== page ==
eMusic, which started selling music downloads four years before Apple Inc. launched the iTunes store, on Tuesday announced at the Consumer Electronics Show it is opening up its store to all buyers, not just members who pay a monthly fee.
"While our focus and core audience remains the same, our new business model now opens eMusic up for everyone to enjoy what we bring to the table: insightful editorial that we curate independently from our sales division, and personalized discovery technology that draws upon the diverse tastes of our unique eMusic community," said eMusic Chief Executive Adam Klein.
More than 42 million eMusic accounts have been created since 2004, though the company has not specified how many of those customers are still actively buying music. Of those who do, they tend to download full albums more often than individual tracks -- 82% of their music downloads are albums, with the rest being singles. Between 2011 to 2012, U.S. eMusic members downloaded a total of 6,202,694 albums, the company said. The company, which also sells digital books, is privately held and does not disclose revenue.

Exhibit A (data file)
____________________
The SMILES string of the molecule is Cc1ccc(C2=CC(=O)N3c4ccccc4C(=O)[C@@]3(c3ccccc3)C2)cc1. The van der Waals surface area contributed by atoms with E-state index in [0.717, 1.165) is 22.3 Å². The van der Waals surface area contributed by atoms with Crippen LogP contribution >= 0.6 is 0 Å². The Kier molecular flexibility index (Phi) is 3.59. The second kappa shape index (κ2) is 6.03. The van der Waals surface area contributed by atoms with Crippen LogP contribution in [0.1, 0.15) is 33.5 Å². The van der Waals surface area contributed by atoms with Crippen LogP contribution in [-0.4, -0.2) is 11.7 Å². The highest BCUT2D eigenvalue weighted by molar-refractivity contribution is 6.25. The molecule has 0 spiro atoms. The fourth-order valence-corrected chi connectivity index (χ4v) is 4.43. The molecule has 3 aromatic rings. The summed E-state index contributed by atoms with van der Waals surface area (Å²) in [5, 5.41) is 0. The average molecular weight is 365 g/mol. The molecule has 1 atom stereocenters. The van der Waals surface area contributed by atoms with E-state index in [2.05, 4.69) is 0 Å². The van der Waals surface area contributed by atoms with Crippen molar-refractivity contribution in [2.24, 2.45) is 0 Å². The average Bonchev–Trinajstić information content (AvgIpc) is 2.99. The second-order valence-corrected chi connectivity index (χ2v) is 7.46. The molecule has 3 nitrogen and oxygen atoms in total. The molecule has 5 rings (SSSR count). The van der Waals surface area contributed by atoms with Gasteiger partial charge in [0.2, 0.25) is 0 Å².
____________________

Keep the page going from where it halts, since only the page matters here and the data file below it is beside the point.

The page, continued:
Monthly membership fees range from $6.49 to as much as $79.99 per month. In December, active eMusic customers in the U.S. spent an average of $16.22 with the service. In addition to the monthly fee, members pay about 49 cents a track, versus 69 cents to $1.29 at iTunes, Amazon or Google Play.
In addition to the discounts, members also get access to the company's extensive editorial archives, which date back to 2004. Under editor-in-chief J. Edward Keyes, eMusic has added about 100 reviews a month.
But the membership fee has dissuaded many potential customers. Klein anticipates the new business model will encourage even more users to become buyers.
"We have a number of exciting things we'll be announcing in 2013, many of which will be game changing and potentially industry-shifting," Klein says. "I'd venture to say that eMusic may even double its revenue in the next year."
The company also announced at CES a new discovery algorithm, dubbed Engineered Serendipity Project, or ESP. The feature is eMusic's take on personal recommendations, drawing upon user purchases, play patterns and eMusic's editorial review archives. The snapshot below shows a sample dashboard, with personalized recommendations.
eMusic's new dashboard, announced today (Photo: eMusic)